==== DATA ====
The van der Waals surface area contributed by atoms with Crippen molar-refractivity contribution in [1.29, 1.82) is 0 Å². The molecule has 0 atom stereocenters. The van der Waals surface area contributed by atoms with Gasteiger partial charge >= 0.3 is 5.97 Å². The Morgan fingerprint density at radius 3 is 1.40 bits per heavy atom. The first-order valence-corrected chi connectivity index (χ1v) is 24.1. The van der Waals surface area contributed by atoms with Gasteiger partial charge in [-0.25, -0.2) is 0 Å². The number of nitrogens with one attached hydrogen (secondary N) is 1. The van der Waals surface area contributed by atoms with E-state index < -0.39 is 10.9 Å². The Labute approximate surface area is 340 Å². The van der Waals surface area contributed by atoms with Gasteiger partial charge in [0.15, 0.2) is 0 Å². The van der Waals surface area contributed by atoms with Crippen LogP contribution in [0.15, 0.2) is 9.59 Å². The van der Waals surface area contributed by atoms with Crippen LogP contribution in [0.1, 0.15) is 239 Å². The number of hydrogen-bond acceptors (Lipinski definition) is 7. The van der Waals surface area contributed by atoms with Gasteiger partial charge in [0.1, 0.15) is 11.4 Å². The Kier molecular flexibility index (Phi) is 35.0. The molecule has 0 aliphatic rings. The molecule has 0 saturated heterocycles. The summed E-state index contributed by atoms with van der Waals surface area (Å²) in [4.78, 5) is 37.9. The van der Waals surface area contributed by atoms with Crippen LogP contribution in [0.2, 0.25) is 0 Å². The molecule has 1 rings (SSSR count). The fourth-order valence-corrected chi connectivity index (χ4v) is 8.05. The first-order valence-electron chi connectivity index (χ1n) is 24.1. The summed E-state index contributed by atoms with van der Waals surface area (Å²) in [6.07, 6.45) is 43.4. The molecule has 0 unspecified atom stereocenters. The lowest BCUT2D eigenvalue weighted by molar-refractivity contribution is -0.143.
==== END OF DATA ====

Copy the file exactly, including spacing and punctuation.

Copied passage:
The van der Waals surface area contributed by atoms with Crippen molar-refractivity contribution in [1.29, 1.82) is 0 Å². The molecule has 0 atom stereocenters. The van der Waals surface area contributed by atoms with Gasteiger partial charge >= 0.3 is 5.97 Å². The Morgan fingerprint density at radius 3 is 1.40 bits per heavy atom. The first-order valence-corrected chi connectivity index (χ1v) is 24.1. The van der Waals surface area contributed by atoms with Gasteiger partial charge in [-0.25, -0.2) is 0 Å². The number of nitrogens with one attached hydrogen (secondary N) is 1. The van der Waals surface area contributed by atoms with E-state index < -0.39 is 10.9 Å². The Labute approximate surface area is 340 Å². The van der Waals surface area contributed by atoms with Gasteiger partial charge in [0.15, 0.2) is 0 Å². The van der Waals surface area contributed by atoms with Crippen LogP contribution in [0.15, 0.2) is 9.59 Å². The van der Waals surface area contributed by atoms with Crippen LogP contribution in [0.1, 0.15) is 239 Å². The number of hydrogen-bond acceptors (Lipinski definition) is 7. The van der Waals surface area contributed by atoms with Gasteiger partial charge in [0.1, 0.15) is 11.4 Å². The Kier molecular flexibility index (Phi) is 35.0. The molecule has 0 aliphatic rings. The molecule has 0 saturated heterocycles. The summed E-state index contributed by atoms with van der Waals surface area (Å²) in [4.78, 5) is 37.9. The van der Waals surface area contributed by atoms with Crippen LogP contribution in [0.2, 0.25) is 0 Å². The molecule has 1 rings (SSSR count). The fourth-order valence-corrected chi connectivity index (χ4v) is 8.05. The first-order valence-electron chi connectivity index (χ1n) is 24.1. The summed E-state index contributed by atoms with van der Waals surface area (Å²) in [6.07, 6.45) is 43.4. The molecule has 0 unspecified atom stereocenters. The lowest BCUT2D eigenvalue weighted by molar-refractivity contribution is -0.143.